Tournament Mode is another strong point of Rocky. It’s a 16-fighter tournament that you and any number of buddies can compete in. There are three different tournaments, Bronze, Silver, and Gold, with the quality of the competitors getting progressively more difficult in each one. Only thing is, you have to beat Bronze to unlock Silver, and beat Silver to unlock Gold. In any event, Tournament Mode is just okay playing by yourself, but is a great multiplayer feature. Pick your favorite fighter from the series and show your friends who has the Eye of the Tiger!
The actual gameplay of Rocky is surprisingly good. You could call it a button-masher, but that wouldn’t really be doing the game justice. There is some strategy involved. You can’t just go in there throwing uppercuts with reckless abandon. Instead, you’ve got the work the jab for a bit, get his guard down, and then throw the big punch. Then, get the hell out of there and do it again. There are tons of combination punches to learn in Rocky; however, you probably won’t memorize all of them. You can work on them in Training and Sparring modes, but they’re useless unless they become instinct to you and you can use them without even thinking about it. Defense is also a very important part of the game, so don’t take it lightly. As the game progresses, your offense alone just doesn’t get it done anymore. You need to be able to, as a great trainer once said, “Dodge his punch, then counter-punch!”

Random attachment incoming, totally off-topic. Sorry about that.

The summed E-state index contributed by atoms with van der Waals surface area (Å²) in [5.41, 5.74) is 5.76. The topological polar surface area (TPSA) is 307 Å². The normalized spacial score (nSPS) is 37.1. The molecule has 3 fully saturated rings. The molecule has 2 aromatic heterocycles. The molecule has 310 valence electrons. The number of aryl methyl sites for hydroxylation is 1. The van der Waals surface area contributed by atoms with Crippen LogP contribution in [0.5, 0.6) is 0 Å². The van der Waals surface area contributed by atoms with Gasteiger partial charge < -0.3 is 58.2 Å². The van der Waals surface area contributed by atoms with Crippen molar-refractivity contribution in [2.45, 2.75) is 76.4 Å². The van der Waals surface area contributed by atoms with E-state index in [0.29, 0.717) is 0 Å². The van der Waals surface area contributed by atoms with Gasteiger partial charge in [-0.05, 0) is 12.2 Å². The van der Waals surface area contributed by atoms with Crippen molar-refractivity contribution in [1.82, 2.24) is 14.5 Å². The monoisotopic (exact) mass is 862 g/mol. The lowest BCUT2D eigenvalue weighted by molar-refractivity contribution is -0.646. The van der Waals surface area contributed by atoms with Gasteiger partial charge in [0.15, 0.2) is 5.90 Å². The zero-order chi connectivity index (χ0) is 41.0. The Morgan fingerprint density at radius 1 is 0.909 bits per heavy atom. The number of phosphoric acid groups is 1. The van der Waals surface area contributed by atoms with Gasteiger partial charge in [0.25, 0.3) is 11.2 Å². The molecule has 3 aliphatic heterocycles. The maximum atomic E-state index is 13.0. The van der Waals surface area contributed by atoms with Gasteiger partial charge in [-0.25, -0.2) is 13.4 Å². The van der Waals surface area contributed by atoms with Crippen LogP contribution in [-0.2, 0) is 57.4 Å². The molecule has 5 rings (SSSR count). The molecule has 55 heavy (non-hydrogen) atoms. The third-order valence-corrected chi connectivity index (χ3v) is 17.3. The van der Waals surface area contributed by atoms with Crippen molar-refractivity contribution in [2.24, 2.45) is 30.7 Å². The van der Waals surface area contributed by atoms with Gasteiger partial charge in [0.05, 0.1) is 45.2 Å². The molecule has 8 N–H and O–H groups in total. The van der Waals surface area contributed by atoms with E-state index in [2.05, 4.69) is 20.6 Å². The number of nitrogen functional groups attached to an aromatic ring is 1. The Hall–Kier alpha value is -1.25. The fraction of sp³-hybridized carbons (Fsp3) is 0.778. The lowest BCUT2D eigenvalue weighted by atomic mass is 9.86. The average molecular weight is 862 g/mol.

Graphics are another strong point for Rocky. The characters look a little cartoonish, but that adds to the arcade feel to the game. They are, however, very accurate. Even the cornermen of the boxers are identical to those who appear in the films. The venues where you fight are highly detailed beyond even the most rabid Rocky fan’s dreams. Hardcore watchers of the movies will drool over some of these. The cut-scenes aren’t full-motion videos directly taken from the film, but are “animated” so that the characters look the same as they do in the ring.
If “Gonna Fly Now” gets your juices going, this game just might make you burst. You hear this song at just about every juncture in the game – at every menu, during the intro, and when Rocky enters the ring. Thank God it’s a great song. The other boxers have somewhat generic music, but each piece suits its particular character well. The sound effects are just what you’d expect them to be – when a big punch is landed, you’ll hear it. Also, the crowd plays a pretty big part, chanting “Rocky” when appropriate and contributing some unique hand-clap patterns.
As stated earlier, this would have been a great arcade game. It’s easy to imagine pumping quarters into the machine and using one of those fist controllers like in that old Sega boxing arcade game. However, playing it in the comfort of your own home is no slouch, either. You’ll enjoy the Movie Mode if you’re a Rocky buff, or even if you’ve never heard of these movies (shame on you), you’ll get something out of it. The training modes are a blast and they don’t really get old, either. To really get the maximum amount of enjoyment, though, you need to call up some friends and have an all-night Rocky tournament and see if you’ve got the goods or if you’re just a paper champion.
Fun Factor: 9
Short Attention Span Summary
A surprisingly realistic boxing game that will please newcomers and hardcore movie fans alike, Rocky is one game that everyone should give a try. There’s certainly enough here to warrant a purchase, especially if multi-player is your thing. So go out and give Rocky a shot, you bum.